Tweet to compete

Smart social networking has become essential for most IT execs

If you still think Facebook is for twentysomethings clinging to their college years and Twitter is for people with too much time on their hands announcing what they had for breakfast, think again.

Social networks like Facebook (150 million users), Twitter (4.4 million users) and LinkedIn (34 million users) are some of the fastest growing sites on the Internet and they're not being used for aimless chitchat or sharing the latest gossip.

We're talking busy IT professionals using social networks for serious IT business – everything from customer service to marketing a product to marketing themselves to keeping up with industry news to getting fast answers to a technical question.

According to a Network World survey of 583 IT execs, 84 percent said they visit social networking sites on a regular basis, up from 68 percent last year. In fact, half of our respondents said they visit a social networking site at least several times a week. Only 29 percent said they visit social networking sites solely for entertainment purposes, and 64 percent said they are using social networks more than they did a year ago.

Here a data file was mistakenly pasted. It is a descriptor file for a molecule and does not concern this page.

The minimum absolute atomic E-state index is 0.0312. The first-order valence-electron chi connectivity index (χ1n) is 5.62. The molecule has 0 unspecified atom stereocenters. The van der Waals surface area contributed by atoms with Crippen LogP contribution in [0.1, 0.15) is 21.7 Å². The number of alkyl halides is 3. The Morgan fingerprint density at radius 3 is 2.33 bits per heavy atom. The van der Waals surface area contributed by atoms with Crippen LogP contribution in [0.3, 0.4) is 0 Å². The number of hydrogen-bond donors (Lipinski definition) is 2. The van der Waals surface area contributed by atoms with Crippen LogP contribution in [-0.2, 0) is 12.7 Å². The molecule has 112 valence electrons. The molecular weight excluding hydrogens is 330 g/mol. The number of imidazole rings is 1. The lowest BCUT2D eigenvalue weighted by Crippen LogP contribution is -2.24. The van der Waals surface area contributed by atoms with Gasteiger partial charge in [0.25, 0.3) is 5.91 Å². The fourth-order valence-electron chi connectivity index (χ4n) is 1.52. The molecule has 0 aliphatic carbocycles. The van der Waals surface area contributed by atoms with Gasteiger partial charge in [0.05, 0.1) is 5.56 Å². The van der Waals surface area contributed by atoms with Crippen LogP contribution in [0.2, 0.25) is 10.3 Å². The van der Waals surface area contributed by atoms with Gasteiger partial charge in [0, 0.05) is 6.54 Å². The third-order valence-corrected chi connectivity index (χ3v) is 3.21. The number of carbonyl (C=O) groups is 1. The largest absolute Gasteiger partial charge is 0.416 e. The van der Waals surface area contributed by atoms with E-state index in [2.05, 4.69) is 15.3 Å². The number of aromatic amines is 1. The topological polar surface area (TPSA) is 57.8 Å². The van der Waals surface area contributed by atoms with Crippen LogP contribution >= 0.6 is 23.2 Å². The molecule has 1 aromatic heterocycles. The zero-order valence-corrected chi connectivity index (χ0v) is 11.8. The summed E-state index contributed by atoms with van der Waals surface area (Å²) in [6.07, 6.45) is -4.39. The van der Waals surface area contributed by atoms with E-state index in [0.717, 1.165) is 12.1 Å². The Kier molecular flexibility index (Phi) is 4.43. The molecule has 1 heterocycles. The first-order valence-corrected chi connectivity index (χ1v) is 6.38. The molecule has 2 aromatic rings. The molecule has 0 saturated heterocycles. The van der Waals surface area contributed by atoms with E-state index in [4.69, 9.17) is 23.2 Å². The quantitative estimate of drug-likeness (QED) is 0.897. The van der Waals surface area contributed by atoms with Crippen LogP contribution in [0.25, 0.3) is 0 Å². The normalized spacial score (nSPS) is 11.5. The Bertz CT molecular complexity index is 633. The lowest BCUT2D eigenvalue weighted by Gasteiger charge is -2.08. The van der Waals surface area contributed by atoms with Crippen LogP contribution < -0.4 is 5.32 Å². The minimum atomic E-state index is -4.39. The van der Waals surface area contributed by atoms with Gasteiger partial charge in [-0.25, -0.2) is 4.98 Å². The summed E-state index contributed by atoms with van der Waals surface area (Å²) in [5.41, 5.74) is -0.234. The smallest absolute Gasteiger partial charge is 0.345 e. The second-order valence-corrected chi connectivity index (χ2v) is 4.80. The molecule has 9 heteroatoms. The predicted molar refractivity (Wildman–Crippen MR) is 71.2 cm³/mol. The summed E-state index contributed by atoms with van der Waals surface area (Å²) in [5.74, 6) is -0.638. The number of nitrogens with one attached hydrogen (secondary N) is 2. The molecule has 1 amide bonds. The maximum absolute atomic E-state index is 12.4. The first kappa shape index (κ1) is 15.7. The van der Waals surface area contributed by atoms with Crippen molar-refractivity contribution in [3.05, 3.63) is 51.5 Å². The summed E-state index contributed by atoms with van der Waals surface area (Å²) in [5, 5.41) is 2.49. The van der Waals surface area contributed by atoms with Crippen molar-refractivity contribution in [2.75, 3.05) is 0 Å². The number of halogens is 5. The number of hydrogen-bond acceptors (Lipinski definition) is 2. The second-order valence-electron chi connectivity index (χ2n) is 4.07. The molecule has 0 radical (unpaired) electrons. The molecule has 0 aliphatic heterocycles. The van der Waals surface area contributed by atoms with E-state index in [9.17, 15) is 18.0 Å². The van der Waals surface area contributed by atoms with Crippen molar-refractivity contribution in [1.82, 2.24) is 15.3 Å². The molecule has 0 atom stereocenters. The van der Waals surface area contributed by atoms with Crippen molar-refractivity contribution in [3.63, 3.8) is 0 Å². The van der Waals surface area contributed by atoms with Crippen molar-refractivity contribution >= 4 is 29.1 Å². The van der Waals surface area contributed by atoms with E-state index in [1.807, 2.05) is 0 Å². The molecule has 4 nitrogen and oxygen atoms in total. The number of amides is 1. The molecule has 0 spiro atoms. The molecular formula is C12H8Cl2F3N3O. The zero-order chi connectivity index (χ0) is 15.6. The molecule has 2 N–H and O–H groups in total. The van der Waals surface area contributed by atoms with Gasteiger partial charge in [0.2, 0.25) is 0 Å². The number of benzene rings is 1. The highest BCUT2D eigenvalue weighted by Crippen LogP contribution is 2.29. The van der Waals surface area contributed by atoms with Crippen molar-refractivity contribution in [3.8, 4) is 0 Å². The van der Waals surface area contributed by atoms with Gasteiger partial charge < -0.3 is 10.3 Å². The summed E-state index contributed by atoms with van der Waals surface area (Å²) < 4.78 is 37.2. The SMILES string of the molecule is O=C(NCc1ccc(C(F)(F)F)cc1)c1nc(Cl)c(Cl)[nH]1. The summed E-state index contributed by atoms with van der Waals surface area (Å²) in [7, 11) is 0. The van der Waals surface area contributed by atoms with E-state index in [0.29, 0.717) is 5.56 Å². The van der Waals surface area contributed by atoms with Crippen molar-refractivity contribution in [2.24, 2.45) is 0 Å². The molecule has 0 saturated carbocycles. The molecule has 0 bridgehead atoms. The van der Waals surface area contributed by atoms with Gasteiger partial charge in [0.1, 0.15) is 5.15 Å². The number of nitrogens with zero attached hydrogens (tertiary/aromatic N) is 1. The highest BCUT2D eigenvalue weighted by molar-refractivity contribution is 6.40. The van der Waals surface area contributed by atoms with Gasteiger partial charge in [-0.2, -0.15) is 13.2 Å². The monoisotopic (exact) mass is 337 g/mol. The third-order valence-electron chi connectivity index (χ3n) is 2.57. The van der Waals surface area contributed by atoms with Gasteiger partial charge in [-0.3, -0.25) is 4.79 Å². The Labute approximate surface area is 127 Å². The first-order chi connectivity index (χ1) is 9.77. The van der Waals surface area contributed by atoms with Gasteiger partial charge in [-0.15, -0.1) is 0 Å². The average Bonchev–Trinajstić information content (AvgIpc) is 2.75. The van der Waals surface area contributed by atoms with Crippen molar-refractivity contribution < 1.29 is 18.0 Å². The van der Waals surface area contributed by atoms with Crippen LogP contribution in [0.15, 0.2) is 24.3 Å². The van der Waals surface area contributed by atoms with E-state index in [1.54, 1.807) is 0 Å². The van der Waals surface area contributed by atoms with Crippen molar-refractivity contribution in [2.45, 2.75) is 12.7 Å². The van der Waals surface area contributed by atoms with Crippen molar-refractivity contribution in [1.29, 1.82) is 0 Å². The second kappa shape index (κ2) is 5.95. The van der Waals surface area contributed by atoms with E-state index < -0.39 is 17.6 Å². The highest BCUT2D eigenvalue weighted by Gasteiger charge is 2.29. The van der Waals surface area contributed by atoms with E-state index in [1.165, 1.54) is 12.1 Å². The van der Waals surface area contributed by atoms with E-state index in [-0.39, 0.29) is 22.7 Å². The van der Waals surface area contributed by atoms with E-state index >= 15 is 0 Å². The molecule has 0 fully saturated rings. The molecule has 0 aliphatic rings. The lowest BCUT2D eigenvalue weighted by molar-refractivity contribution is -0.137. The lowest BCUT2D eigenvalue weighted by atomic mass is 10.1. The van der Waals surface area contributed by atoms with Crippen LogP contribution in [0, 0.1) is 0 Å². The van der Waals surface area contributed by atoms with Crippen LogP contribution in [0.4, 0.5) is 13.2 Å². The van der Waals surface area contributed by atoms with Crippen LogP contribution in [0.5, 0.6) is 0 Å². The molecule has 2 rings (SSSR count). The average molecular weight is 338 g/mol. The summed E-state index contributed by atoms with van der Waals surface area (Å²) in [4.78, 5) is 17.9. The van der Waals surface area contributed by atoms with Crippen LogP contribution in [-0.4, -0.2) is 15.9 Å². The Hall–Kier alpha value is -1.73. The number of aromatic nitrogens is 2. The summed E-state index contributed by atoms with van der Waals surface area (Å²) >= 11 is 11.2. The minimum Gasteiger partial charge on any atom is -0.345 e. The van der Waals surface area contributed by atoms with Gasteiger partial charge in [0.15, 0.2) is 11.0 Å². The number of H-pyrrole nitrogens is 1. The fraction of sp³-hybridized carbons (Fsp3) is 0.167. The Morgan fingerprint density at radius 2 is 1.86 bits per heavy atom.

LinkedIn is the most popular site among IT pros, with 63 percent of respondents saying they use it, followed by 44 percent who say they are on Facebook and 14 percent who use Twitter.

While there are hundreds of social networks out there (Bebo, Plaxo, Plurk, FriendFeed and Jaiku to name a few), most people stick to the big three: Facebook, LinkedIn and Twitter.

Sell your product/company

Comcast (Twitter: @comcastcares) might be the standard when it comes to using Twitter to help customers in need. Long derided for bad customer service, the company is turning that around with its Twitter efforts. Twitter about any Comcast-related issue and you'll likely receive a reply in a few minutes asking if they can help. You can do the same.

Jason Williams, (twitter: @whatsupguru) product manager for WhatsUpGold at Ipswitch Software, usesTwitter in a similar fashion to Comcast. He has set up search terms related to his business that he monitors via an RSS feed. If he picks up on a Tweet that might be relevant, he hits reply to engage the person in conversation. "It's a little more of a personal approach," Williams says.

"I've been able to connect with some existing customers as well as people who have Tweeted about network management solutions," Williams says. "I've even gotten a few people to trial our software."

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Jason Meserve

Network World

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